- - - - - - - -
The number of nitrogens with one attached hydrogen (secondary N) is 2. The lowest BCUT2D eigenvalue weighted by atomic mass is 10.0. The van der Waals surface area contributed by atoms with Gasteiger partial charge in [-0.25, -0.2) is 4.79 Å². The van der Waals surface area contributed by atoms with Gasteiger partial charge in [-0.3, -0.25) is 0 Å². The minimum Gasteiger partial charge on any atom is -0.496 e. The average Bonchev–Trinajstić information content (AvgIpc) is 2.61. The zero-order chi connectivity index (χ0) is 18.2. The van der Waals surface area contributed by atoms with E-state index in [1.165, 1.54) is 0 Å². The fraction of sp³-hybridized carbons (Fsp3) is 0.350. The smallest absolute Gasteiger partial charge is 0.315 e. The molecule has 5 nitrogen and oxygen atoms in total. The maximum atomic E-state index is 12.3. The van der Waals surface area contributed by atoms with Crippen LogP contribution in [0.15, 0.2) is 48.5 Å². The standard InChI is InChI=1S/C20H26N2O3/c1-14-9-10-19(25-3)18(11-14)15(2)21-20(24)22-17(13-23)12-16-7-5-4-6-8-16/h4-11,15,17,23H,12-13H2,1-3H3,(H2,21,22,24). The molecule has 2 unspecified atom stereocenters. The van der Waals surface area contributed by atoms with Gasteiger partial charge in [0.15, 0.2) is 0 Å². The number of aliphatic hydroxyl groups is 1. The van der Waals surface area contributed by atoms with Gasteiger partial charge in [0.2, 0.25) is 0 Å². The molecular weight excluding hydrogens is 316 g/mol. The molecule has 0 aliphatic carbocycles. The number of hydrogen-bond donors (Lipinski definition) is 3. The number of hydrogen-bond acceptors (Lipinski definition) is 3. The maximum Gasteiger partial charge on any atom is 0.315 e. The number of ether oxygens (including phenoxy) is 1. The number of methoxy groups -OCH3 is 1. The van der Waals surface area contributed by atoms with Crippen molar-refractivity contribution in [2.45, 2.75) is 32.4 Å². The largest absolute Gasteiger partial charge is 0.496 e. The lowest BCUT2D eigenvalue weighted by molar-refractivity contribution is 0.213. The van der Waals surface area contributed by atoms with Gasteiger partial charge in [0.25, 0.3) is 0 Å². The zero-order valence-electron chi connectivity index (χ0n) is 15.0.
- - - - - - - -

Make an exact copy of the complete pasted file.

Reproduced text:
The number of nitrogens with one attached hydrogen (secondary N) is 2. The lowest BCUT2D eigenvalue weighted by atomic mass is 10.0. The van der Waals surface area contributed by atoms with Gasteiger partial charge in [-0.25, -0.2) is 4.79 Å². The van der Waals surface area contributed by atoms with Gasteiger partial charge in [-0.3, -0.25) is 0 Å². The minimum Gasteiger partial charge on any atom is -0.496 e. The average Bonchev–Trinajstić information content (AvgIpc) is 2.61. The zero-order chi connectivity index (χ0) is 18.2. The van der Waals surface area contributed by atoms with E-state index in [1.165, 1.54) is 0 Å². The fraction of sp³-hybridized carbons (Fsp3) is 0.350. The smallest absolute Gasteiger partial charge is 0.315 e. The molecule has 5 nitrogen and oxygen atoms in total. The maximum atomic E-state index is 12.3. The van der Waals surface area contributed by atoms with Crippen LogP contribution in [0.15, 0.2) is 48.5 Å². The standard InChI is InChI=1S/C20H26N2O3/c1-14-9-10-19(25-3)18(11-14)15(2)21-20(24)22-17(13-23)12-16-7-5-4-6-8-16/h4-11,15,17,23H,12-13H2,1-3H3,(H2,21,22,24). The molecule has 2 unspecified atom stereocenters. The van der Waals surface area contributed by atoms with Gasteiger partial charge in [0.15, 0.2) is 0 Å². The number of aliphatic hydroxyl groups is 1. The van der Waals surface area contributed by atoms with Gasteiger partial charge in [0.2, 0.25) is 0 Å². The molecular weight excluding hydrogens is 316 g/mol. The molecule has 0 aliphatic carbocycles. The number of hydrogen-bond donors (Lipinski definition) is 3. The number of hydrogen-bond acceptors (Lipinski definition) is 3. The maximum Gasteiger partial charge on any atom is 0.315 e. The number of ether oxygens (including phenoxy) is 1. The number of methoxy groups -OCH3 is 1. The van der Waals surface area contributed by atoms with Crippen molar-refractivity contribution in [2.45, 2.75) is 32.4 Å². The largest absolute Gasteiger partial charge is 0.496 e. The lowest BCUT2D eigenvalue weighted by molar-refractivity contribution is 0.213. The van der Waals surface area contributed by atoms with Gasteiger partial charge in [0.25, 0.3) is 0 Å². The zero-order valence-electron chi connectivity index (χ0n) is 15.0.